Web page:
I'm always happy to find a new-to-me musician who I think writes and plays amazing music. I recently discovered John Fullbright, a guy in his early 20s from Oklahoma who plays good old Americana music. He's an interesting blend of folk, blues and rock. His album From The Ground Up is probably going to be my most-played album this autumn.   It is just really awesome!



It's been cool in the evening the last few weekends so we've put the kids to bed and built a little fire in our fire bowl.  No marshmallows or hot dogs or anything of that nature to be seen, just a fire and chairs and some wine or beer to take the edge of the cool night.  

I've found it remarkable that we've had friends and neighbors stop over to sit awhile, to talk and drink and laugh.  This is so much better than plopping in front of the computer or TV to waste the evening hours.  Company with talk of politics, kids, sports, and other various odds and ends to fill our evenings with instead of thoughtless activities that are entertaining but shallow.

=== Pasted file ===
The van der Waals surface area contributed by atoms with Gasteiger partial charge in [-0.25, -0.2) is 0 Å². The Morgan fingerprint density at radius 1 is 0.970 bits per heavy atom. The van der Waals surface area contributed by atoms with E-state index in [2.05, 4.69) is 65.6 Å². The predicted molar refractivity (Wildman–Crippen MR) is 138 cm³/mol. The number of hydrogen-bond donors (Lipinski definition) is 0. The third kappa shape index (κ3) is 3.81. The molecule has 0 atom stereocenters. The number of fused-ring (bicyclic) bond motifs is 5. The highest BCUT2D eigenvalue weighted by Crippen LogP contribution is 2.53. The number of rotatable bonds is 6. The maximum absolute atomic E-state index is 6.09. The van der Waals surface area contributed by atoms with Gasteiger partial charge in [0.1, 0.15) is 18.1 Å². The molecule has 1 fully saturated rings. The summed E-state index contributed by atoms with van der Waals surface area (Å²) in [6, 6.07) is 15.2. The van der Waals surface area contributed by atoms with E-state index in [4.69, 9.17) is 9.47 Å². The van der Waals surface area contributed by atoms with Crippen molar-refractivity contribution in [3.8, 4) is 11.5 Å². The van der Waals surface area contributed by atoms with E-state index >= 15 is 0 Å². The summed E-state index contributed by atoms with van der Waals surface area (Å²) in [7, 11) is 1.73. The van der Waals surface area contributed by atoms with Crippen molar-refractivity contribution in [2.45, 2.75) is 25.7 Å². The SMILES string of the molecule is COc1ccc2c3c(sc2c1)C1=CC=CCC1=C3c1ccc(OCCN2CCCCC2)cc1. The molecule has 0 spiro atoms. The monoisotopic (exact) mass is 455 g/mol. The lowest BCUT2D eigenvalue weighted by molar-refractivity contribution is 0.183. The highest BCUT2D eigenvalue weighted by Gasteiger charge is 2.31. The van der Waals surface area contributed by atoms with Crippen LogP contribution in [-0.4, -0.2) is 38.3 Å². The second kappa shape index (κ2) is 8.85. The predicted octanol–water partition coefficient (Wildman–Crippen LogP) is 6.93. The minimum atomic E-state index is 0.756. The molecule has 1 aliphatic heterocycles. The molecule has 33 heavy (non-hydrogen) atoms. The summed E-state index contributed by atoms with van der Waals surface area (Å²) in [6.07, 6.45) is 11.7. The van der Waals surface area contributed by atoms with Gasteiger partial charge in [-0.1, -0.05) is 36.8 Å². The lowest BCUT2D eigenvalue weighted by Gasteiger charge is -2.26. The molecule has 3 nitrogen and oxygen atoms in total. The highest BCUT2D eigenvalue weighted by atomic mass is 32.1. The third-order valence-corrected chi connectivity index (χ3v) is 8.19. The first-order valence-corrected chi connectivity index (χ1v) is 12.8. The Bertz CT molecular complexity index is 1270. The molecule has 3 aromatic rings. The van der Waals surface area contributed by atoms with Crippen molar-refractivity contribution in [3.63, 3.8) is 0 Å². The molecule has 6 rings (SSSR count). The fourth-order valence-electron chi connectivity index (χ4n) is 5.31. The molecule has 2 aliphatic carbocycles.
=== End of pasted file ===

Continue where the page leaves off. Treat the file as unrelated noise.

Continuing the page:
I like this fire bowl.  My husband and I sit outside and talk.  We talk all the time when we are together but it is usually about the children, or what I am doing with Ella in our homeschool, or about his job or bills, or something else not related to us.   This little fire feels primal and participatory in a way that sitting on the couch inside does not facilitate.  We talk, we laugh, we share.  These are all so important and get left behind in the busyness of life. 

I have to smile at how the guys who sit around the fire like to poke and prod it, "build" it up to make more heat.  I don't know - maybe they are actually doing something productive.  What makes me laugh is that I, and none of the other women, seem to feel the same need to attack the fire every five minutes.  But the process of building and keeping the fire warm seems to be a bonding experience of sorts, which I can appreciate.  Women talk and men poke at the fire with iron prongs.  This is good.